Huawei MatePad Pro Review: A Premium Tablet made better with Google Apps
Chinese tech giant Huawei has been caught at the center of the trade dispute between the U.S. and China. Since the trade ban went into effect, Huawei’s latest offerings don’t feature Google apps and services out of the box. That includes Huawei’s current flagship tablet model, the Huawei MatePad Pro, which is unfortunate because it offers one of the best tablet experiences on the Android market today… if you can get around the lack of apps.
About this review: Huawei sent us the Huawei MatePad Pro along with the keyboard case for review at the end of July 2020. The company did not have any input in the contents of this review.
Huawei MatePad Pro specifications
|Specification||Huawei MatePad Pro 5G|
|Dimensions & Weight||246.0 (W) x 159.0 (H) x 7.2mm (D)|
460g (Wi-Fi, LTE, 5G)
|CPU & GPU||HiSilicon Kirin 990:|
Mali-G76 MP16 GPU
Fabricated on TSMC’s 7nm+EUV process
|RAM & Storage||8GB LPDDR5 RAM + 256GB UFS 3.0 storage|
Expandable storage (up to 256GB nano memory card)
Tuned by Harman Kardon
No headphone jack
|Battery & Charging||7,250 mAh|
40W fast charging
15W wireless charging
7.5W reverse wireless charging
|Security||No fingerprint sensor|
|Rear Camera||13MP f/1.8 main|
|Front Camera||8MP f/2.0|
|Connectivity||5G, LTE, Wi-Fi 6 (802.11 a/b/g/n/ac/ax), Wi-Fi Direct, Bluetooth 5.1|
|Sensors||Accelerometer, compass, gyroscope, light sensor, hall sensor|
|Software||Android 10 with EMUI|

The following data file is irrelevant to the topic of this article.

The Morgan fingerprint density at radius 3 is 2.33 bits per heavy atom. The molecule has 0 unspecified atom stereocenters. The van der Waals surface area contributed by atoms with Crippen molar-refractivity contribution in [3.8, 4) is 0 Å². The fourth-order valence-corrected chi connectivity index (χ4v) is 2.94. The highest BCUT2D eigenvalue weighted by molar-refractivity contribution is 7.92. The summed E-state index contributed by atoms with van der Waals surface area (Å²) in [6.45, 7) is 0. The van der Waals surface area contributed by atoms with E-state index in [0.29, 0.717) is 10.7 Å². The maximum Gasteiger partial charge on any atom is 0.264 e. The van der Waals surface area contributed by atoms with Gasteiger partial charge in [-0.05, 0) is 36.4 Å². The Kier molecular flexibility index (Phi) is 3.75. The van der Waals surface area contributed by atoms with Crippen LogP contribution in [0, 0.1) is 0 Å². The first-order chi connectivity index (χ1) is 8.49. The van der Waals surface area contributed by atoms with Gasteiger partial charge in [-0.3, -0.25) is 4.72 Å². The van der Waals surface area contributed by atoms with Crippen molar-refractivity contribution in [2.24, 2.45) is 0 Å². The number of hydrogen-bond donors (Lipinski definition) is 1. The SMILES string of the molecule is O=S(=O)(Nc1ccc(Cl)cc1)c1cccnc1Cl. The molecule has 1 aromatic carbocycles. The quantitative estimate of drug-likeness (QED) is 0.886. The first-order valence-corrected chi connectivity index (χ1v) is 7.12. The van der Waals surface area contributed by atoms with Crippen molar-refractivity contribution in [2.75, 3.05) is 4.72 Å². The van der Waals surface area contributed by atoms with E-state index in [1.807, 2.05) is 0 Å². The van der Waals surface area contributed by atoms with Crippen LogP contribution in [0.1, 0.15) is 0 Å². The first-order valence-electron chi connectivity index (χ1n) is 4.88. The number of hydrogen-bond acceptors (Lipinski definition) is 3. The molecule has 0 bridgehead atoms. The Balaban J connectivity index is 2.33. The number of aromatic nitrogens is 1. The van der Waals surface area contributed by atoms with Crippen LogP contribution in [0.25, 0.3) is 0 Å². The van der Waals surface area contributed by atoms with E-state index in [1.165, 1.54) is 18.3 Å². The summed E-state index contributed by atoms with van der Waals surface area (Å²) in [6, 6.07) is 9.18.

A sleek build
The Huawei MatePad Pro features a sleek build, featuring an all-glass back with a small protruding camera at the top. On each end at the top and bottom are two pairs of speakers, making for a quad-speaker setup.
The power button is situated at the top above the camera cut-out, while the volume rocker is to the right of it.
The tablet itself is extremely light, despite its size and feature package. The stylus you can also pick up for the Huawei MatePad Pro can charge from the side of the device, attaching to one of the four edges to charge. This is the same way the connected keyboard is powered.
A beautiful 10.8-inch media consumption machine held back by software
One of the most important aspects of a tablet is the screen. If you wanted a phone, you’d buy a phone, so the differentiating feature of a tablet is the larger display. The Huawei MatePad Pro’s display quality is adequate, and it gets nice and bright too. There’s a hole-punch cut-out for a selfie camera, which feels a little bit out of place. I understand that some people may want to use a tablet for video calls to replace a laptop, though. The 10.8-inch display on the Huawei MatePad Pro is one of its best features, and I love using it for watching videos. It’s just 60Hz though, which is disappointing but not surprising since Huawei has been relatively slow in adopting higher refresh rate panels. (The Huawei P40 Pro and P40+ were the company’s first devices to feature higher-than-60Hz panels.)
The quad speakers tuned by Harman Kardon sound really good, and are perfect for watching TV shows, movies, or YouTube videos. They don’t beat a dedicated speaker, obviously, but they’re impressive for a tablet’s built-in speakers.
I do have one major gripe with the Huawei MatePad Pro’s display experience, though, but it has nothing to do with the actual hardware. I’ll get into this more in the software section, but the Widevine DRM level is 3. Because of this, you’re restricted to watching Netflix and Amazon Prime in standard definition. That’s not a big deal if you use other streaming services such as YouTube or Plex, but it’s something to keep in mind if the majority of your media consumption is on a platform that enforces Widevine L1 DRM for HD streaming.